The case is Mathirampuzha v. Potter, decided on November 3. (My write-up on another aspect of the opinion is here). The plaintiff alleged that a supervisor, Sacco, "grabbed the plaintiff's arm, punched him in the shoulder and the chest, spit in his face, and poked him in the eye. Sacco also shouted, 'Joe, I'll never let you go the Hartford plant.'" When plaintiff complained to a higher-ranking supervisor, she laughed it off. However, Sacco was issued a warning letter and transferred to another work assignment for at least a year.
Under Title VII of the Civil Rights Act of 1964, you need an "adverse employment action" to bring a lawsuit. In other words, your negative treatment must be worth suing over. At one end of the equation is job termination, clearly an adverse action. At the other end of the picture is being given a lousy photocopier, not an adverse action. The courts apply a sliding-scale analysis in this area.
The Court of Appeals says, "Only in limited circumstance does a single, acute incident of abuse qualify as an adverse employment action." So, in hostile work environment claims, a single act of sexual harassment may qualify if it's "extraordinarily severe," such as rape. The question is whether the single act of non-sexual abuse represents an "intolerable alteration of the plaintiff's working conditions." No dice for plaintiff.
Since the plaintiff continued to work at the plant, he was not denied salary or responsibilities, and the assault did not bring lasting harm to his ability to do his job, it's not an adverse action. The Second Circuit explains,
The physical encounter itself, while understandably upsetting, was not so severe as to alter materially the plaintiff's working conditions -- unlike, for example, a rape, or an obscene and humiliating verbal tirade that undermines the victim's authority in the workplace. The Postal Service's response to the incident, moreover, while not immediate, ultimately ameliorated the plaintiff's working conditions, as Sacco was eventually disciplined and transferred to another work assignment for at least one year. Although a more severe incident of harassment or abuse could constitute an adverse employment action, the brief incident in this case, however regrettable, does not meet the "extraordinarily severe" standard.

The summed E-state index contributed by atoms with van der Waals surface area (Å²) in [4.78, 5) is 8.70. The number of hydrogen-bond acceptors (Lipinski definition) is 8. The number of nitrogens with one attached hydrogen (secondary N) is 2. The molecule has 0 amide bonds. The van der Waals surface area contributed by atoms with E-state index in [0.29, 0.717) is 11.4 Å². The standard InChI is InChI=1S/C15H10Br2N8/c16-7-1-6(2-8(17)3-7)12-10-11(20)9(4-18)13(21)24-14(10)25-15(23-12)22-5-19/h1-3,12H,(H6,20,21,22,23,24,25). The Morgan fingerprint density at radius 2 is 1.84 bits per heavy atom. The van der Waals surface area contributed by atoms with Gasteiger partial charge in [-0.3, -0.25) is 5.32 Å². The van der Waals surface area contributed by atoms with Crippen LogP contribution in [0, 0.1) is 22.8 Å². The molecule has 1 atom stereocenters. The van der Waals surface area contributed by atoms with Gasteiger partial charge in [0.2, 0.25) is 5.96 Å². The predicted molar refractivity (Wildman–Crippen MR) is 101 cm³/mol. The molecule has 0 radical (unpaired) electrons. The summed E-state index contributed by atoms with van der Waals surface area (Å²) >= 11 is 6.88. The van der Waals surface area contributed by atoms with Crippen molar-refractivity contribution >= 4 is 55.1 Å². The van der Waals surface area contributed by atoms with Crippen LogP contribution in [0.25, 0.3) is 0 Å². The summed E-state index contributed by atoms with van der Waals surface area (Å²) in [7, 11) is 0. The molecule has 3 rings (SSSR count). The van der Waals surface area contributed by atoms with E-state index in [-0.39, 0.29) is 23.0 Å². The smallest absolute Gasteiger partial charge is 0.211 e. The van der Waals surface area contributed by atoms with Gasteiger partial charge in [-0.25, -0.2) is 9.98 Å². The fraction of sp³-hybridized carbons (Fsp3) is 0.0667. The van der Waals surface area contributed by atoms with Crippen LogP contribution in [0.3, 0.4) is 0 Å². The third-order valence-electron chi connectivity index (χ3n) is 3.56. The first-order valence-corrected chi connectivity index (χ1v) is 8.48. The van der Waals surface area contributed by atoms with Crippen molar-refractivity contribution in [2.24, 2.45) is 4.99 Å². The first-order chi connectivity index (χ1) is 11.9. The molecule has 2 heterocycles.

One final ruling by the Court of Appeals in this case. Plaintiff alleged that he was denied a transfer for discriminatory reasons. But that claim fails because he cannot show that anyone with a discriminatory motive was responsible for this. While Sacco assaulted plaintiff, Sacco had nothing to do with the transfer denials. The Court of Appeals does note that its precedents support the position that some transfer denials constitute adverse employment actions if they objectively create a significant change in working conditions. But that gray area is not fleshed out here since plaintiff cannot show that anyone with discriminatory animus denied him the transfers.